16. Built straight from the box, a nice quick, easy model. Thanks for looking. Steve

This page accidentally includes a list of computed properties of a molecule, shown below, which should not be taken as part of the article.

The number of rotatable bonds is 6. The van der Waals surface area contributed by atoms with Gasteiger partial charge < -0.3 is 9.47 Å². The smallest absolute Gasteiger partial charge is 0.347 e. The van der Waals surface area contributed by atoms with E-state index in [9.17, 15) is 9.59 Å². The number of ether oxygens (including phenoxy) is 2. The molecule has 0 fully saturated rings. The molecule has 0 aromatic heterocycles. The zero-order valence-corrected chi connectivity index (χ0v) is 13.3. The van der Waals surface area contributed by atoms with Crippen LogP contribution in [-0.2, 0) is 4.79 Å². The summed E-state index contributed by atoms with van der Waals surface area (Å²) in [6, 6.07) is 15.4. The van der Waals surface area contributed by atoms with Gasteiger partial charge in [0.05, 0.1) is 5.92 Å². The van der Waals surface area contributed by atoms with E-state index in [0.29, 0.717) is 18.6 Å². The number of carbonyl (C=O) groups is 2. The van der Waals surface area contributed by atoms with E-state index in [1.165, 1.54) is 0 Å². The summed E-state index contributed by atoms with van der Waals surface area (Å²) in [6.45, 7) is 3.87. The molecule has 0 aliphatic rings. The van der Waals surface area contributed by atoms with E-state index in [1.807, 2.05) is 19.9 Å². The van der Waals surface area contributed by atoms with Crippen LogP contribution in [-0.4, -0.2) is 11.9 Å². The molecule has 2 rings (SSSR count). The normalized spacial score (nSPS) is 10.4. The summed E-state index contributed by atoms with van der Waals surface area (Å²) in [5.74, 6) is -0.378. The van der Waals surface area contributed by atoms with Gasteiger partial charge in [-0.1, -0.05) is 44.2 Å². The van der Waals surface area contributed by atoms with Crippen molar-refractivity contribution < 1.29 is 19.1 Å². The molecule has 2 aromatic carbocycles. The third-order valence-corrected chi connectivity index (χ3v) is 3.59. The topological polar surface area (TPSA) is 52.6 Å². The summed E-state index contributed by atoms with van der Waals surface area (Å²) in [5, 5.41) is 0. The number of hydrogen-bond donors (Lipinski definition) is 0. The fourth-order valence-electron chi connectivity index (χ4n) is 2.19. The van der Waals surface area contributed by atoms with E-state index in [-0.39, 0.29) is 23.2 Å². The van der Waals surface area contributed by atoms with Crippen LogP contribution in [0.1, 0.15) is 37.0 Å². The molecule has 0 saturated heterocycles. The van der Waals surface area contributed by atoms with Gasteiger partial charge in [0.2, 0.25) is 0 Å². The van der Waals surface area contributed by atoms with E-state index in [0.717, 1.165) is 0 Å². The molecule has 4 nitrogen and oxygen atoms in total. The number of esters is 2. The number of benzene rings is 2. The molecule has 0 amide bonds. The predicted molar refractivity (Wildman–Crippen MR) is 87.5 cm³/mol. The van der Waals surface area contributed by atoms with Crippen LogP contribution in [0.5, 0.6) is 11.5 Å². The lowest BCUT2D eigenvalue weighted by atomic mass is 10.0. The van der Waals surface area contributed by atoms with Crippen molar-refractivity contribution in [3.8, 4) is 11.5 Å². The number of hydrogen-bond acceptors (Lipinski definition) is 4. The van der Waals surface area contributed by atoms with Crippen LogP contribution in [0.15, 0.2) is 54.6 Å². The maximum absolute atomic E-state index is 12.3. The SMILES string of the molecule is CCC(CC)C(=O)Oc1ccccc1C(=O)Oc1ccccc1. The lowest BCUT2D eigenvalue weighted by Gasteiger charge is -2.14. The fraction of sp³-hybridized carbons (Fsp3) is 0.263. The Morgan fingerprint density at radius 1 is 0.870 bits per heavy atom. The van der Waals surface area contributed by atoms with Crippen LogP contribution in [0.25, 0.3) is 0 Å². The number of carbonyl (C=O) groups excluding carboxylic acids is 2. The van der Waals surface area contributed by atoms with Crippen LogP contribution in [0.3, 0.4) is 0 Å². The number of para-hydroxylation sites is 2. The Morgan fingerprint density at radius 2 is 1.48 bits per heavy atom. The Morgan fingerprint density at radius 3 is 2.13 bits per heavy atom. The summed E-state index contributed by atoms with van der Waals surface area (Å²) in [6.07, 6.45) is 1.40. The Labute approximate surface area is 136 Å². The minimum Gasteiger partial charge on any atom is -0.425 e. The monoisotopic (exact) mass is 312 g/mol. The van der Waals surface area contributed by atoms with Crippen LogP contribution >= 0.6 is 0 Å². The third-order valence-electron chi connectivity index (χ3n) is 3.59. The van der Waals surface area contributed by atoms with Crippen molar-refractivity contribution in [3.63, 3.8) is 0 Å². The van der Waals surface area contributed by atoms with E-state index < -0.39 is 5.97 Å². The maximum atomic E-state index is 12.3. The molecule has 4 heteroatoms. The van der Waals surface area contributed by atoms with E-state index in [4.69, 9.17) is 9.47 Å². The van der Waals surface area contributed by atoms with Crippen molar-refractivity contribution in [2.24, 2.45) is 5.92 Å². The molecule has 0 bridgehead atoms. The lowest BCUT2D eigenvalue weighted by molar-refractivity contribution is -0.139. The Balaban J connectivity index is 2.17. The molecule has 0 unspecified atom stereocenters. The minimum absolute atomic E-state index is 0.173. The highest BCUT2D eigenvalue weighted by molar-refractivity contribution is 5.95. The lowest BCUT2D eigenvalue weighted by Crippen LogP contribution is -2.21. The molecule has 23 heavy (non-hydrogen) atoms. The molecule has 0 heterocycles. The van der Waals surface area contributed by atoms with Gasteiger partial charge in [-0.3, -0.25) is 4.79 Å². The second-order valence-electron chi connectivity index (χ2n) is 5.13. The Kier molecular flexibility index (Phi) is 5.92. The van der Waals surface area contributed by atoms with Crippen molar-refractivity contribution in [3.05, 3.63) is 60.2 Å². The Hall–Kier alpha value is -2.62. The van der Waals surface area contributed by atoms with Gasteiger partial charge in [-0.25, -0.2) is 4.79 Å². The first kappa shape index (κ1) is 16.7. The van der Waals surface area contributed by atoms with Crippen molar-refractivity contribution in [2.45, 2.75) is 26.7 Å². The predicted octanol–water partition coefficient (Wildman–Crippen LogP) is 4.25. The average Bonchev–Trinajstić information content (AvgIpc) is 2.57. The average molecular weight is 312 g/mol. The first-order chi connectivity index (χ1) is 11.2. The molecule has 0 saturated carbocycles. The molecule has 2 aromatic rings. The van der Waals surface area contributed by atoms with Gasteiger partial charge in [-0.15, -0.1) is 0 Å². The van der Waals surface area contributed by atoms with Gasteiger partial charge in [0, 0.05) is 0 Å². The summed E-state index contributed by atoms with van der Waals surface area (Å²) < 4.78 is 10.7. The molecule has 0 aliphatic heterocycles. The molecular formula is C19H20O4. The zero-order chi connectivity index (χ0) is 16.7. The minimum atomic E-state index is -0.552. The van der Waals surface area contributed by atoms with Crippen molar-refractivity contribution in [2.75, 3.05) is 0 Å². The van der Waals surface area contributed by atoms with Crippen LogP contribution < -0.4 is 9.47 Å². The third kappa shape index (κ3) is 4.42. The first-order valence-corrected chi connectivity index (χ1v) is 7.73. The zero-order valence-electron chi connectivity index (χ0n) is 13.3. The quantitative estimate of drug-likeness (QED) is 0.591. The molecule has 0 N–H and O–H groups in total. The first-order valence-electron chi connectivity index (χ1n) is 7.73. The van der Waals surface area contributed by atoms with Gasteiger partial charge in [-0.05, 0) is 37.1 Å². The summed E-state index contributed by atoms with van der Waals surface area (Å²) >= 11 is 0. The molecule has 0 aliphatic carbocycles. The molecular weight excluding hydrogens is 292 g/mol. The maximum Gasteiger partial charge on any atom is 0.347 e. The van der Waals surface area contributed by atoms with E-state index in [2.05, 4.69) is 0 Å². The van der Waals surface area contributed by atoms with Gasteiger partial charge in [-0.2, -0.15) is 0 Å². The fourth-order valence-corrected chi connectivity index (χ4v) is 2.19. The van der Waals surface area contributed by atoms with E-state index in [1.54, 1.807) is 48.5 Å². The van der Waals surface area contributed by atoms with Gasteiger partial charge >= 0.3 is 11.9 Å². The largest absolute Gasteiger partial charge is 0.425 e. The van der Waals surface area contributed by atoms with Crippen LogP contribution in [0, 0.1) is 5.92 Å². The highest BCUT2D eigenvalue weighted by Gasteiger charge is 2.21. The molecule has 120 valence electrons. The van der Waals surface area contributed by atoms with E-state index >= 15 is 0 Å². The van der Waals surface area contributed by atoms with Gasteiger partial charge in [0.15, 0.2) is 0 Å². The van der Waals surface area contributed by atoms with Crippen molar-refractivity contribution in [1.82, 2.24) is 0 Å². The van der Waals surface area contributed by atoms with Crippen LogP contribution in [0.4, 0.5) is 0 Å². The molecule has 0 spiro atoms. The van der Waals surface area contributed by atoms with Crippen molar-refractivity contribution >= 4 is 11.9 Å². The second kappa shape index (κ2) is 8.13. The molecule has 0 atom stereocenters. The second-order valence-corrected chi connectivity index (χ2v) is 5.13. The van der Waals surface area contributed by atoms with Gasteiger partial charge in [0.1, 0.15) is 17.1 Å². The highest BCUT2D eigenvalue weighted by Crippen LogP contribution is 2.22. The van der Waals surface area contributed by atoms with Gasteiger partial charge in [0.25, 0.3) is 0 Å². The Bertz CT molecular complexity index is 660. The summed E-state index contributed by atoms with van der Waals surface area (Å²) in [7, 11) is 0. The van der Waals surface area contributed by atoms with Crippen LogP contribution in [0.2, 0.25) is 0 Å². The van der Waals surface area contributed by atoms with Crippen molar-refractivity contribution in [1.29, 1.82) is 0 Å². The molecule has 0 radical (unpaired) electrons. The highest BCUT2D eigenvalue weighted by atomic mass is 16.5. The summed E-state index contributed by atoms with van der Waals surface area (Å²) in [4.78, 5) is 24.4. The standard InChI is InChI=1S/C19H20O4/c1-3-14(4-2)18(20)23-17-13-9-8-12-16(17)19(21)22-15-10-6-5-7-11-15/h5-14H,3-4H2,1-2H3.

17. With the news that the long awaited Revell rendering of the SR-71 has finally started landing at the homes of folks in nations far and wide, naturally there is an uptick in folks wanting to commence builds of this subject matter. In fact three managed to make their way to my abode and I plan to start building one in the near future. Naturally, this has meant that ’ve decided to inflict maximum pain on myself and choose to build the old Italeri SR offering instead. Why I hear you cry? To be honest, there are several reasons. One is that I want to hone my scribing skills and the raised panel lines of the old Italeri kit offers ample opportunity to refine those skills whilst being relatively low on complexity. The second is that I can also use it as a (very large) paint mule to try and test techniques ahead of tackling the Revell. The third reason being that whilst the new Revell tackles the ‘A’ model, the Italeri offers the opportunity to build the ‘B’ and ‘C’ models too. I’ve long had a fascination for this incredible feat of design and engineering. As Mike alluded in his excellent review on this very forum, the Blackbird would still look futuristic if it rolled out of the hanger for the first time today, which makes it all the more incredible to think that this aircrafts gestation can be traced back to the 1950’s. Having accumulated and read many books on the aircraft over the years and even obtained a small piece of titanium taken from the airframe of Super Skater and having a dear friend whose company recreated the mounting pod for the D-21 drone and display stands for the M-21 on display at the Museum of Flight in Seattle and had the opportunity to crawl all over that aircraft (he also obtained the piece of titanium that I have too). For this build I have a small selection of aftermarket, the Metallic Details nose correction set, the Squadron Products cockpit set (I’ll use the pilots cockpit section, the seats and the glare shied). I also have the Caracal Decal sets for aircraft too. I’m somewhat undecided as to which one to build at present. Current thoughts are to do one of the NASA schemes, but there is also an opportunity to do the ‘B*stard’ or ‘two aircraft flying in close formation’ SR-71C. So, first things first, scribing. I’ve made a start and have a good many of the various pieces of plastic scribed. I do not know whether this is unique to the Italeri kit, but I am noting some delaminating of the surface from the scribed areas. I’d say I am around 75% done with the scribing, and have started knocking back the little peaks that the troughs created by scribing create. After that I will use a toothbrush and some alcohol to clean the plastic, then run some liquid poly into the scribe areas to level them out. I’ve read that the build process can be made easier if you glue the top halves of the fuselage together first. Having done a test fit, it would appear that the cockpit section is a little wider than the section that butt joins behind it. I’m thinking that I could use superglue and squeeze the halves into alignment, then run liquid poly to secure the join, or build as per the instructions and break out the filler if needed. Anyway, tools down the time being, the F1 is on…